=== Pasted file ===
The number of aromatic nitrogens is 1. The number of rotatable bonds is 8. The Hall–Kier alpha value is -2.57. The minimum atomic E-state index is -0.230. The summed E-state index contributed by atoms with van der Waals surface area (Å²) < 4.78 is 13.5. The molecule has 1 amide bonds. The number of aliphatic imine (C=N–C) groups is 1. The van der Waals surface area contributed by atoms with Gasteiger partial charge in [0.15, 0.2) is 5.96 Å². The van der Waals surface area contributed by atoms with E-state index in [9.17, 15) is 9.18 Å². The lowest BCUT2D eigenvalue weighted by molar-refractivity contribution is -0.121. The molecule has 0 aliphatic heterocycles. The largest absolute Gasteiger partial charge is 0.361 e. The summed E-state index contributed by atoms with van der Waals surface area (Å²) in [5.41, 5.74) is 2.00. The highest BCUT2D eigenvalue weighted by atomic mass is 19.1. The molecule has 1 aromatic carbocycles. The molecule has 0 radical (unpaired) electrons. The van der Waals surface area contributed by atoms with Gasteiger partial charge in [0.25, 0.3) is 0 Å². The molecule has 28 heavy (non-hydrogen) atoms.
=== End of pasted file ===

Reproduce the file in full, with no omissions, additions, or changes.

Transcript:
The number of aromatic nitrogens is 1. The number of rotatable bonds is 8. The Hall–Kier alpha value is -2.57. The minimum atomic E-state index is -0.230. The summed E-state index contributed by atoms with van der Waals surface area (Å²) < 4.78 is 13.5. The molecule has 1 amide bonds. The number of aliphatic imine (C=N–C) groups is 1. The van der Waals surface area contributed by atoms with Gasteiger partial charge in [0.15, 0.2) is 5.96 Å². The van der Waals surface area contributed by atoms with E-state index in [9.17, 15) is 9.18 Å². The lowest BCUT2D eigenvalue weighted by molar-refractivity contribution is -0.121. The molecule has 0 aliphatic heterocycles. The largest absolute Gasteiger partial charge is 0.361 e. The summed E-state index contributed by atoms with van der Waals surface area (Å²) in [5.41, 5.74) is 2.00. The highest BCUT2D eigenvalue weighted by atomic mass is 19.1. The molecule has 1 aromatic carbocycles. The molecule has 0 radical (unpaired) electrons. The van der Waals surface area contributed by atoms with Gasteiger partial charge in [0.25, 0.3) is 0 Å². The molecule has 28 heavy (non-hydrogen) atoms.